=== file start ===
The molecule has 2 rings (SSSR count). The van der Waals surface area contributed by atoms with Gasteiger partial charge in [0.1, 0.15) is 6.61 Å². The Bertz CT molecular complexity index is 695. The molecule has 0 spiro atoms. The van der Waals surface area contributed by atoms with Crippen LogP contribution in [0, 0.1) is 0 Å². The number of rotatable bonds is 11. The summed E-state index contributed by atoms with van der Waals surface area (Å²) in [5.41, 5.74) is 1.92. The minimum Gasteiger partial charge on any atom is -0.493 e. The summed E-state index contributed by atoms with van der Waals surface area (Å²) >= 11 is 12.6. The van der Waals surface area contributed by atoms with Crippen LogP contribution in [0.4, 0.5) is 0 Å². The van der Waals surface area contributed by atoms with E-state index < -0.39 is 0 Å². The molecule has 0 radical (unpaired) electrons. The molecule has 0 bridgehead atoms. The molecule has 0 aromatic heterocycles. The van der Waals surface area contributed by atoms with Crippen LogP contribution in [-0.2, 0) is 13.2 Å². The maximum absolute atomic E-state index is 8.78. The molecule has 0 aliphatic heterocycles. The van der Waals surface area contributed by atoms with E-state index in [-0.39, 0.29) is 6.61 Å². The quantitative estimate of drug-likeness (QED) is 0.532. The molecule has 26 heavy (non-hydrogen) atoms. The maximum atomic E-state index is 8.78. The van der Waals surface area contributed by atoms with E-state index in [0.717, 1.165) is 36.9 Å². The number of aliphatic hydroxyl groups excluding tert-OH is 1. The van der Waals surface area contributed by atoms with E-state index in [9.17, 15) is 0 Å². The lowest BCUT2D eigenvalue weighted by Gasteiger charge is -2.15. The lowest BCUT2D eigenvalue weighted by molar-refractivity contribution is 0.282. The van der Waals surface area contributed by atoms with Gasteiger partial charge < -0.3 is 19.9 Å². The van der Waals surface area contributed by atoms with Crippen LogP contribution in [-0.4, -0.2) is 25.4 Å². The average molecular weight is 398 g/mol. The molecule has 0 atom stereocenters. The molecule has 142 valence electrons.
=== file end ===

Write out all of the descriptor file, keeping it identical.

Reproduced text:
The molecule has 2 rings (SSSR count). The van der Waals surface area contributed by atoms with Gasteiger partial charge in [0.1, 0.15) is 6.61 Å². The Bertz CT molecular complexity index is 695. The molecule has 0 spiro atoms. The van der Waals surface area contributed by atoms with Crippen LogP contribution in [0, 0.1) is 0 Å². The number of rotatable bonds is 11. The summed E-state index contributed by atoms with van der Waals surface area (Å²) in [5.41, 5.74) is 1.92. The minimum Gasteiger partial charge on any atom is -0.493 e. The summed E-state index contributed by atoms with van der Waals surface area (Å²) >= 11 is 12.6. The van der Waals surface area contributed by atoms with Crippen LogP contribution in [0.4, 0.5) is 0 Å². The van der Waals surface area contributed by atoms with E-state index < -0.39 is 0 Å². The molecule has 0 radical (unpaired) electrons. The molecule has 0 bridgehead atoms. The molecule has 0 aromatic heterocycles. The van der Waals surface area contributed by atoms with Crippen LogP contribution in [-0.2, 0) is 13.2 Å². The maximum absolute atomic E-state index is 8.78. The molecule has 0 aliphatic heterocycles. The van der Waals surface area contributed by atoms with E-state index in [-0.39, 0.29) is 6.61 Å². The quantitative estimate of drug-likeness (QED) is 0.532. The molecule has 26 heavy (non-hydrogen) atoms. The maximum atomic E-state index is 8.78. The van der Waals surface area contributed by atoms with E-state index in [0.717, 1.165) is 36.9 Å². The number of aliphatic hydroxyl groups excluding tert-OH is 1. The van der Waals surface area contributed by atoms with E-state index in [9.17, 15) is 0 Å². The lowest BCUT2D eigenvalue weighted by Gasteiger charge is -2.15. The lowest BCUT2D eigenvalue weighted by molar-refractivity contribution is 0.282. The van der Waals surface area contributed by atoms with Gasteiger partial charge < -0.3 is 19.9 Å². The van der Waals surface area contributed by atoms with Crippen LogP contribution in [-0.4, -0.2) is 25.4 Å². The average molecular weight is 398 g/mol. The molecule has 0 atom stereocenters. The molecule has 142 valence electrons.